- The Competition Directorate of the European Commission, the European Freight Forwarders Association and the European Shippers’ Council sent a letter to the European Commission, accusing ocean carriers of breaking contracts, and are asking the regulatory authority to take steps to investigate the situation, according to a press release and emails from individuals involved in the discussions.
- Along with contract violations, the concerns highlighted in the letter include carrier conditions for accepting bookings and the ability of ocean carriers to unilaterally set rates, according to the release.
- The ocean alliances’ “respective capacity management efforts have led to the recent hikes in container freight rates,” the organizations said in their letter to the Commission, an excerpt of which was shared with Supply Chain Dive. The letter also notes that the carriers’ abilities to cut capacity while raising rates earlier in 2020 helped to create the current issues.
The letter to the European Commission comes as ocean rates from China to Northern Europe have jumped 72% between the first week in December 2020 and Jan. 1, according to figures from Freightos.
“All sorts of industries are impacted but some [of] it may depend on the margins companies have; the lower the margins and the lower the costs of the products the higher the shipping costs,” European Freight Forwarders Association Director General Nicolette van der Jagt said in an email. “For example, we were contacted by the European associations representing importers of dried fruits, nuts etc. Several of their members have advised that their customers intend to cancel contracts next year as this destroys the margin they may have been able to earn.”
Godfried Smit, the secretary general of the shippers’ council, said shippers with just-in-time supply chains are impacted the most when it comes to the shortage of containers and limited space on ocean vessels.
A turbulent year in ocean shipping has resulted in multiple regulatory authorities around the world taking a closer look at the industry, as shippers bring them complaints about the practices of carriers.
“We were getting repeated meetings where people were talking about the frustrations with container access,” U.S. Federal Maritime Commission Commissioner Carl Bentzel said last month. The FMC has expanded an investigation originally focused on the impacts of the pandemic on the ocean shipping industry to include carrier alliances.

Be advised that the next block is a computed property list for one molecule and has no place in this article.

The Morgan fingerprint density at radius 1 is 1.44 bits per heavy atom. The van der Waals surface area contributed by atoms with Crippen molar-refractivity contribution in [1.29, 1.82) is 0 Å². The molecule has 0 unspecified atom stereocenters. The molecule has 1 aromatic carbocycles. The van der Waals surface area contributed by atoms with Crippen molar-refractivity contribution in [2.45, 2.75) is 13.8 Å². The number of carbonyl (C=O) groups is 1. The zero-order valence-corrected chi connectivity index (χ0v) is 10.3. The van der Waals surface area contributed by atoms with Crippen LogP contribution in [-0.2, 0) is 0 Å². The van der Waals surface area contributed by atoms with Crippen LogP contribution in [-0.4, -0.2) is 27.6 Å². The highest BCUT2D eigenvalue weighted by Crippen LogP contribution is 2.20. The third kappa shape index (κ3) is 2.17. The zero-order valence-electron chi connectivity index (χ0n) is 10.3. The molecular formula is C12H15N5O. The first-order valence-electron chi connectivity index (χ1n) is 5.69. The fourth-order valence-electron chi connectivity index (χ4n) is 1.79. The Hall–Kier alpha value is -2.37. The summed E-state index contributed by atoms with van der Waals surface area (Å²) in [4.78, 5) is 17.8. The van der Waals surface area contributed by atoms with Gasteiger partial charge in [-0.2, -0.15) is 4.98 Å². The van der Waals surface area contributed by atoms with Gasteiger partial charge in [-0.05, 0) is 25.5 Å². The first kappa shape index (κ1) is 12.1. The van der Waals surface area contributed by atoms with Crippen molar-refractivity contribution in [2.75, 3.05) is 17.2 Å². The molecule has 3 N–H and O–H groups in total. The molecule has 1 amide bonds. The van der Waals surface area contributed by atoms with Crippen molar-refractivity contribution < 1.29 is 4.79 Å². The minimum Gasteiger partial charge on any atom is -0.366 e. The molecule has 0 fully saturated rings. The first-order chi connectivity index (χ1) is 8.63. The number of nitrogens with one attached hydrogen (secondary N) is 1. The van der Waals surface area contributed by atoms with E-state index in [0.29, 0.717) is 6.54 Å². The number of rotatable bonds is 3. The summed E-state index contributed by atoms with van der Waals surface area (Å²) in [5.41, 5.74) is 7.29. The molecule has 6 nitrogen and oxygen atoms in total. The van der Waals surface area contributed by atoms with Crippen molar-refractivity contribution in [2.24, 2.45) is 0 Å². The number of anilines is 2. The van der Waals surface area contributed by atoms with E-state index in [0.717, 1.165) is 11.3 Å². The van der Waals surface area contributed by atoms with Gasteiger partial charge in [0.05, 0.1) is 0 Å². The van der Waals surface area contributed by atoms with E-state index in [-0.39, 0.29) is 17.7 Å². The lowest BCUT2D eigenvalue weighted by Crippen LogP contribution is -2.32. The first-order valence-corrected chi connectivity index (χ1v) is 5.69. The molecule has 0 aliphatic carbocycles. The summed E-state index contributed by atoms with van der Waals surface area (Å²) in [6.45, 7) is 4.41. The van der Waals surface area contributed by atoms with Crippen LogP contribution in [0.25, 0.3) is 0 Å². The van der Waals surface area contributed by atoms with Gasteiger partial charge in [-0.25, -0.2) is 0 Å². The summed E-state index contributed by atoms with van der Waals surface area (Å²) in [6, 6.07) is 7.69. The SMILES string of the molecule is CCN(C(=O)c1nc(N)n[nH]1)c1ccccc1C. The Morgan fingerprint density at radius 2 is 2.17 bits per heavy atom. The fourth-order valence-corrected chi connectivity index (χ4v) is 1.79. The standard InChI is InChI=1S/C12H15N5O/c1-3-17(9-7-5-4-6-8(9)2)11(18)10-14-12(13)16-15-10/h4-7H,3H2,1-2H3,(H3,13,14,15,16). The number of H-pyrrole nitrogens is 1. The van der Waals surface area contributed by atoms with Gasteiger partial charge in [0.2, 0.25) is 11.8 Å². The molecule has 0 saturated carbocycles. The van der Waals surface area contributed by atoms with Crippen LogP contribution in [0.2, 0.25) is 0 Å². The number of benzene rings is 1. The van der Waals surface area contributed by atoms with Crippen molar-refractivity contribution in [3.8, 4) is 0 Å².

The European freight forwarders’ and shippers’ associations noted these other investigations in its letter to the European Commission, adding that authorities in China and South Korea were similarly looking into ocean carrier practices.
“The European Commission could on its own initiative start an investigation,” van der Jagt said.
Carriers have acknowledged the difficulties in the current shipping environment, but they have said there’s not much they can do with their assets booked.
“Vessel capacity is fully utilized, and little excess is available,” the World Shipping Council wrote in a letter early last month. Two FMC commissioners last month sent a letter to the council, which is an industry group made up of ocean carriers, warning that refusing export cargo could violate U.S. law.
Carriers say the current environment will eventually return to equilibrium.
“Now is not the time to introduce dramatic change to the systems or processes,” the World Shipping Council said in its letter.
Lars Jensen, the CEO of SeaIntelligence Consulting, noted in a recent LinkedIn post that shippers similarly failed to live up to contracts in early 2020 when failing to deliver volume, which resulted in blank sailings.
“What 2020 has done is to clearly exemplify that the whole contractual framework underpinning container shipping needs a reformation – it is neither suitable for shippers nor for carriers when it comes to managing sudden changes in the supply chain,” Jensen wrote.